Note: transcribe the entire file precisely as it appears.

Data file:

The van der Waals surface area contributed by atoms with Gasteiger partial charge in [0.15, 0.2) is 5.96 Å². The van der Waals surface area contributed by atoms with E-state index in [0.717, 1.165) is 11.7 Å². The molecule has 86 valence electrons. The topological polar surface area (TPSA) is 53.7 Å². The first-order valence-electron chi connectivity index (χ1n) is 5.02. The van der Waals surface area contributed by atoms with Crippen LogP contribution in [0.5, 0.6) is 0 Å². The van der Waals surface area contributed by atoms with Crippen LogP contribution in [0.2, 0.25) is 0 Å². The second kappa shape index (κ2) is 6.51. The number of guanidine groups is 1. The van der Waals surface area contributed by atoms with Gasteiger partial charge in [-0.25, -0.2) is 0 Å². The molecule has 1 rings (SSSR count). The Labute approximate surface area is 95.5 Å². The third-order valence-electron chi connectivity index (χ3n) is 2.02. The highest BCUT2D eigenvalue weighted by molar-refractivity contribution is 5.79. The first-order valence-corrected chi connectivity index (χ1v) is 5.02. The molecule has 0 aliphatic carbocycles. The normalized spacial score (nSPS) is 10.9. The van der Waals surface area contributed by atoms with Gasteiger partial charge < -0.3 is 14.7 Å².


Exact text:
The van der Waals surface area contributed by atoms with Gasteiger partial charge in [0.15, 0.2) is 5.96 Å². The van der Waals surface area contributed by atoms with E-state index in [0.717, 1.165) is 11.7 Å². The molecule has 86 valence electrons. The topological polar surface area (TPSA) is 53.7 Å². The first-order valence-electron chi connectivity index (χ1n) is 5.02. The van der Waals surface area contributed by atoms with Crippen LogP contribution in [0.5, 0.6) is 0 Å². The van der Waals surface area contributed by atoms with Crippen LogP contribution in [0.2, 0.25) is 0 Å². The second kappa shape index (κ2) is 6.51. The number of guanidine groups is 1. The van der Waals surface area contributed by atoms with Gasteiger partial charge in [-0.25, -0.2) is 0 Å². The molecule has 1 rings (SSSR count). The Labute approximate surface area is 95.5 Å². The third-order valence-electron chi connectivity index (χ3n) is 2.02. The highest BCUT2D eigenvalue weighted by molar-refractivity contribution is 5.79. The first-order valence-corrected chi connectivity index (χ1v) is 5.02. The molecule has 0 aliphatic carbocycles. The normalized spacial score (nSPS) is 10.9. The van der Waals surface area contributed by atoms with Gasteiger partial charge < -0.3 is 14.7 Å².